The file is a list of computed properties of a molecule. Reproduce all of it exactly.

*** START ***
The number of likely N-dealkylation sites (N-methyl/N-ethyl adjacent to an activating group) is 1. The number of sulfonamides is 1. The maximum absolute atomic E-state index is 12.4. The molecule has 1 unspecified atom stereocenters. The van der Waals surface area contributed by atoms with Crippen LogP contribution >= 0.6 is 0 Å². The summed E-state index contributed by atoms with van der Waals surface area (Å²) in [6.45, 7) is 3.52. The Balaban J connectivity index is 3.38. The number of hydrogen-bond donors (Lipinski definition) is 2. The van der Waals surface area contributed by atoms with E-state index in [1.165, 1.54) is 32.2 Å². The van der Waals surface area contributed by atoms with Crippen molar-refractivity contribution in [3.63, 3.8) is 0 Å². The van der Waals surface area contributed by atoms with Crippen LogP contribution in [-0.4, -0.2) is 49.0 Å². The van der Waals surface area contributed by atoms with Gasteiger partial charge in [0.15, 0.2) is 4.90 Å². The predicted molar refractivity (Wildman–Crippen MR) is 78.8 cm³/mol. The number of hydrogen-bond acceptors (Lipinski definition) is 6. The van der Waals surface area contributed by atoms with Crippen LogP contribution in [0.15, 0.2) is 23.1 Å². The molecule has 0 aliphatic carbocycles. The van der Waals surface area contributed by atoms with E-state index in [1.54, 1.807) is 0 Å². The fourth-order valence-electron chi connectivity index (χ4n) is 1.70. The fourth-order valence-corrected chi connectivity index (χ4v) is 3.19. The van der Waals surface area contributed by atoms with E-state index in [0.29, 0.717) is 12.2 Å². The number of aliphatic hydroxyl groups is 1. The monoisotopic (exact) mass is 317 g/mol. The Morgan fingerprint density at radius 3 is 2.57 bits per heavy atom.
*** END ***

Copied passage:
The number of likely N-dealkylation sites (N-methyl/N-ethyl adjacent to an activating group) is 1. The number of sulfonamides is 1. The maximum absolute atomic E-state index is 12.4. The molecule has 1 unspecified atom stereocenters. The van der Waals surface area contributed by atoms with Crippen LogP contribution >= 0.6 is 0 Å². The summed E-state index contributed by atoms with van der Waals surface area (Å²) in [6.45, 7) is 3.52. The Balaban J connectivity index is 3.38. The number of hydrogen-bond donors (Lipinski definition) is 2. The van der Waals surface area contributed by atoms with E-state index in [1.165, 1.54) is 32.2 Å². The van der Waals surface area contributed by atoms with Crippen molar-refractivity contribution in [3.63, 3.8) is 0 Å². The van der Waals surface area contributed by atoms with Crippen LogP contribution in [-0.4, -0.2) is 49.0 Å². The van der Waals surface area contributed by atoms with Gasteiger partial charge in [0.15, 0.2) is 4.90 Å². The predicted molar refractivity (Wildman–Crippen MR) is 78.8 cm³/mol. The number of hydrogen-bond acceptors (Lipinski definition) is 6. The van der Waals surface area contributed by atoms with Crippen LogP contribution in [0.15, 0.2) is 23.1 Å². The molecule has 0 aliphatic carbocycles. The van der Waals surface area contributed by atoms with E-state index in [1.54, 1.807) is 0 Å². The fourth-order valence-electron chi connectivity index (χ4n) is 1.70. The fourth-order valence-corrected chi connectivity index (χ4v) is 3.19. The van der Waals surface area contributed by atoms with E-state index in [0.29, 0.717) is 12.2 Å². The number of aliphatic hydroxyl groups is 1. The monoisotopic (exact) mass is 317 g/mol. The Morgan fingerprint density at radius 3 is 2.57 bits per heavy atom.